Foraged tea infusions

Foraged teas

Medical advice should be considered if pregnant

So I’ve been asked to put some ideas down on foraged teas , and to be honest I’m flattered that someone holds my writing in high enough regards to ask so I hope I do a decent job,

Firstly why bother with foraged tea ? Well actually I like to think of them as herb infusions and is a great way to take advantage of the nutrients and minerals found all around in our foraged plants , many of them not only having nutritional benefits but many medicinal attributes as well.
I’ve enjoyed infusions with a lot of people and many of them are quite surprised when they drink them , and most share the feeling of immediate lift which is felt upon drinking .

Many people will say that there is a difference between tea and infusions as infusions are generally left for much longer to seep ( over night normally ) which is technically true but it sounds better than ‘tea’ .
What I think I will share first is my method of making the teas which I will add is best off in a pot with a lid ,
I never allow the water to boil after I’ve added my chosen flora but it is essential that the water added is of boiling temperature to enable the nutritional value to be released I like to leave any mix for at least fifth-teen minutes but to get the best from the mix I make enough for a whole day ,
The most important thing to remember is that a foraged tea doesn’t have to be complicated it can be as simple as what’s found to hand within a accessible area ,
The other thing I am aware of is that when people think of foraged tea they quite understandably dismiss fungi as a tea which is bizarre as chaga tea is one of the most popular herbal teas available on the market today I’m thinking that it is because it is slightly more time consuming with its preparation ( I’m purposely not adding it as It deserve a write up itself ) .
I’m going to list some of the plants I regularly use including its health attributes and my perceived tastes I’m keeping it with the most common ones I feel are accessible to all of us this is not a definitive guide as there are many many more plants that can be utilised in the same way . Also some of the plants have other and indeed more medicinal qualities than I have listed as I’ve tried to keep it as a basic guide .

Common stinging nettle , (Urtica dioica)

Medical uses : a diuretic and astringent and is good to help with water infections , kidney trouble and water retention , in history was used as a diuretic and laxative .( use only young nettle tops as when in seed the nettle produces Cystolith which will actually irritate the urinary tract .

Taste : very rich green taste strong in flavour

Yarrow , ( Achillea millefolium )

Medical uses : yarrow has many medicinal uses and is somewhat of a good all round plant which is regarded in many medical circles but is one of the few plants that can ease the symptoms of colds and flu rather than a preventative ,

Taste : very bitter needs a sweet accompanying flavour ,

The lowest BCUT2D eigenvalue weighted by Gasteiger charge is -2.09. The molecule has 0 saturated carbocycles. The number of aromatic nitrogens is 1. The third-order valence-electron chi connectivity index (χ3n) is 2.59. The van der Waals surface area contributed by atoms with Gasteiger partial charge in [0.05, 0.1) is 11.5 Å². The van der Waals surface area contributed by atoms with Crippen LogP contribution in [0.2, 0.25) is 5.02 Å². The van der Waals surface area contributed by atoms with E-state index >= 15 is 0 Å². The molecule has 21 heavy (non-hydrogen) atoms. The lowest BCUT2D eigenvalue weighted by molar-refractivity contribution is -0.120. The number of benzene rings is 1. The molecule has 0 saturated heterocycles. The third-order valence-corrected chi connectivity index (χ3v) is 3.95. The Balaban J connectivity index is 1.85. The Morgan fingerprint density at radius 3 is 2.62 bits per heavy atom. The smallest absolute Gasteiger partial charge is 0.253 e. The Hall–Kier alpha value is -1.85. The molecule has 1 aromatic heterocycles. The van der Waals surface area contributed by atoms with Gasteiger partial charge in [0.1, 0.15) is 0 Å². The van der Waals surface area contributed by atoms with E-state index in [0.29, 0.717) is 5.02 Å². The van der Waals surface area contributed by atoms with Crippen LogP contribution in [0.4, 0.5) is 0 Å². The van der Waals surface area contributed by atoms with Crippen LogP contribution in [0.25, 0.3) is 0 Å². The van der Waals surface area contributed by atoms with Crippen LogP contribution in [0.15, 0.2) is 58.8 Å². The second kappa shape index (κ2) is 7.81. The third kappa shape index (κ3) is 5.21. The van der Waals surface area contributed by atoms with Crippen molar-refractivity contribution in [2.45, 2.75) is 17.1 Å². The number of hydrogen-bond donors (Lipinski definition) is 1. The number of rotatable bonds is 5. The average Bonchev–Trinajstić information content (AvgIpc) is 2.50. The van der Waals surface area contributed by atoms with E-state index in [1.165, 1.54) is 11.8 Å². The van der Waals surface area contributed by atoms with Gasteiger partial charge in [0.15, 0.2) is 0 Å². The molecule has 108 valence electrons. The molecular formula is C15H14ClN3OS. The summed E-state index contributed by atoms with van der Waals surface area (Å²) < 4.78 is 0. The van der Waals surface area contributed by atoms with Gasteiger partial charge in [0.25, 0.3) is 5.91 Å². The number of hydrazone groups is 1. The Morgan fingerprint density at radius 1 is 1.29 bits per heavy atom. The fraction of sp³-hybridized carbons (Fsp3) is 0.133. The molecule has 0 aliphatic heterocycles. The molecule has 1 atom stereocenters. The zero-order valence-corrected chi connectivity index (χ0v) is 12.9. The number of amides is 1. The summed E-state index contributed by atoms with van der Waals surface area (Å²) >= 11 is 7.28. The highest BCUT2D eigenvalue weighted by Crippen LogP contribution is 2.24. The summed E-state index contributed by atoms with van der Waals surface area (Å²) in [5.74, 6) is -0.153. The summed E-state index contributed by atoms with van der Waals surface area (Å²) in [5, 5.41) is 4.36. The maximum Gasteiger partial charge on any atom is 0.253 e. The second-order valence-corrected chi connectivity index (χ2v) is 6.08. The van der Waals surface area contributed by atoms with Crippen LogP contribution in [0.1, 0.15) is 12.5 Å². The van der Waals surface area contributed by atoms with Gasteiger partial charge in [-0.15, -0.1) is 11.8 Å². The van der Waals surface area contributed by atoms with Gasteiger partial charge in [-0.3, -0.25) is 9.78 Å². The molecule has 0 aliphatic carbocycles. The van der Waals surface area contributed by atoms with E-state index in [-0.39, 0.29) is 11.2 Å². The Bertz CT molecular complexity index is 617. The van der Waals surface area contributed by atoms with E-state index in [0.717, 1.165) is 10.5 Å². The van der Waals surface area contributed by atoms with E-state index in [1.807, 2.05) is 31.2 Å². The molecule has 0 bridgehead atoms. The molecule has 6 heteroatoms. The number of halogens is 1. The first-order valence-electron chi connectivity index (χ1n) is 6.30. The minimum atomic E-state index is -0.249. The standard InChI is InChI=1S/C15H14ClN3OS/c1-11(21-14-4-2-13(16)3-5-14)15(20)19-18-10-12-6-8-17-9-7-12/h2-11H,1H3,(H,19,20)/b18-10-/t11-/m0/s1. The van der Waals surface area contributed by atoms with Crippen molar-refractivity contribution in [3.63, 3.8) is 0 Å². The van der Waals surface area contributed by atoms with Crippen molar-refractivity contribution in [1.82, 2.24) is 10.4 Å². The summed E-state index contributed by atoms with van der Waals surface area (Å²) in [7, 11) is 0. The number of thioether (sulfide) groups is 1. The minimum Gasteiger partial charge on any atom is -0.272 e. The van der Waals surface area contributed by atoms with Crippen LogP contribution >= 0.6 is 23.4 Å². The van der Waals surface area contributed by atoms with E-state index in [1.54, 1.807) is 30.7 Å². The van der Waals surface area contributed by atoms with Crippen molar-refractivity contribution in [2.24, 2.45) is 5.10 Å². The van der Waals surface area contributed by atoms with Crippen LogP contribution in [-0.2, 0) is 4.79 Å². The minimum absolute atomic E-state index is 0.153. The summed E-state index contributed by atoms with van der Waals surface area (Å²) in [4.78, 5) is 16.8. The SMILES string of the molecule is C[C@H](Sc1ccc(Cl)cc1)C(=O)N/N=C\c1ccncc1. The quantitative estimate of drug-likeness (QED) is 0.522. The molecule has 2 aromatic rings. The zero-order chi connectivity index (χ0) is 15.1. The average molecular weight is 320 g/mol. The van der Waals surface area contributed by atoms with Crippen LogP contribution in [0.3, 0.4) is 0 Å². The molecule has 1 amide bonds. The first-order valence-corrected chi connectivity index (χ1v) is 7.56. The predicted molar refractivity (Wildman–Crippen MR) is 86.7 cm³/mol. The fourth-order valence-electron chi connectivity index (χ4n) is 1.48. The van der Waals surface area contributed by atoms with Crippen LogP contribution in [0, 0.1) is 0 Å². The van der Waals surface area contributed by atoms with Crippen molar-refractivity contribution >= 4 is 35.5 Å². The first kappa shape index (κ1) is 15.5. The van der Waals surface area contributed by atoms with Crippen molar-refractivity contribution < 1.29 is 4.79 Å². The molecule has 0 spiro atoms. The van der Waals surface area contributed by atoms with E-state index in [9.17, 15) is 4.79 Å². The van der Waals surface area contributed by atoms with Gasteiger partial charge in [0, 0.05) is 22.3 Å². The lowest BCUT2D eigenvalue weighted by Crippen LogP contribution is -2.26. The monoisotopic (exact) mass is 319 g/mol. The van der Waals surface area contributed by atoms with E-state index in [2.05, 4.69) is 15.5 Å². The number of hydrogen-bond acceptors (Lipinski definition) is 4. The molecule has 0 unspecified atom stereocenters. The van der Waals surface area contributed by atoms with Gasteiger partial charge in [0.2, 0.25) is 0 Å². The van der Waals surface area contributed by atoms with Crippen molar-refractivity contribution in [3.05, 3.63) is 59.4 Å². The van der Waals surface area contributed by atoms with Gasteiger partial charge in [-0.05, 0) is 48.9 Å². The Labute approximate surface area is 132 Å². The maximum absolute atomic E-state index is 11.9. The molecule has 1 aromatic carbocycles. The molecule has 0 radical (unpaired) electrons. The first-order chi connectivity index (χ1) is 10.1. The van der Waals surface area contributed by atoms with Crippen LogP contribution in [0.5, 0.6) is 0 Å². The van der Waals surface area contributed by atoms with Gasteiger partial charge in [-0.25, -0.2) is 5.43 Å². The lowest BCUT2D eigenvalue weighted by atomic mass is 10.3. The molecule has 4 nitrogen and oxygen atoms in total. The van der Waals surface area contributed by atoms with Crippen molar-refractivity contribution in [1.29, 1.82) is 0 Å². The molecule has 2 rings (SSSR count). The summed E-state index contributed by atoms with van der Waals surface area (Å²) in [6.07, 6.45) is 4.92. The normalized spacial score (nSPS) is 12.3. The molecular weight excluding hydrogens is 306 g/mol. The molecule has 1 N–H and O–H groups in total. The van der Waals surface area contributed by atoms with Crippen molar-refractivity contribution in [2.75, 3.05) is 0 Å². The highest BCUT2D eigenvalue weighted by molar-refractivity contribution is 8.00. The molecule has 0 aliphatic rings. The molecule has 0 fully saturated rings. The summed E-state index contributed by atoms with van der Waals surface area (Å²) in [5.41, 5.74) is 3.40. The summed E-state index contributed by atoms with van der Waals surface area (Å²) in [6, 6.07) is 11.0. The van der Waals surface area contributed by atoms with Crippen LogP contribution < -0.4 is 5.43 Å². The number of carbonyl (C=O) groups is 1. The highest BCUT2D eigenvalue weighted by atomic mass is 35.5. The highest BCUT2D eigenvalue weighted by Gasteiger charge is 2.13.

Rose hips ,

Medicinal uses: full of vit C used in cold and flu prevention ,immune system strengthener , digestion aiding , stimulates circulation which in turn helps keep your heart healthy .

Taste : sweet slightly sour very pleasant

Mint , any of our wild mints ,

Medicinal uses : mint has traditionally been used to treat fevers , head aches and sore throats , is also a digestive aid .

Taste : well minty ( laughs )

Meadow sweet , ( Filipendula ulmaria )

Medicinal uses , used to treat head aches and pains in generally due to its natural salicylic acid content which is the chemical found in willow trees used to make aspirin . Also is a good anti inflammatory .

Taste : I find other than a pleasant flowery smell it has a slight nutty taste .

Ground ivy , ( Glechoma hederacea )

Medicinal uses : is used to clean the lungs and treat coughs , so good for people sat around the camp fire , has been used to treat arthritis and joint pain

Taste : bitter and a slight heat ,

Elderflower / berries

( you need to harvest this to use continuously syrups or cordials are nice )

Medicinal uses : it is used to purify the blood and is a immune system strengthener also continuous use has been proven to reduce the effects of hay fever ( combined with yarrow is used to help with fevers )

Taste : sharper than a blackberries the flowers have a nice fresh taste

Fennel ( Foeniculum vulgare )

Medicinal uses : fennel tea is used to treat excess wind yes flatulence which I’m sure will come in handy for most , it also is a immune system enhancer and if the seeds are used they contain antioxidants ,

Taste : aniseed strong overpowering ,

Chamomile ( Matricaria chamomilla )

Medicinal uses : chamomile is probably one of the most commonly used alternative teas and has been used for it’s calming qualities in children throughout history but also helps with soothing stomach problems .

Taste : it to me is like a cross between fresh grass and deodorant

There is no limit on how many different plants that can be added to your tea or even which ones should be used we all have different tastes and needs and what is pleasing for one may not be for others ,
I also want to add that in nearly all of my teas I use honey to sweeten the taste and I feel it enhances the flavours and when I’m using some of the more bitter of tangy flavours I add ginger .

I also want to add that the normal care needs to be taken when foraging and ingesting any wild produce and that I am no expert and the medical attributes listed are not intended as medical treatments by myself and as for any health issues a medical qualified person should be consulted


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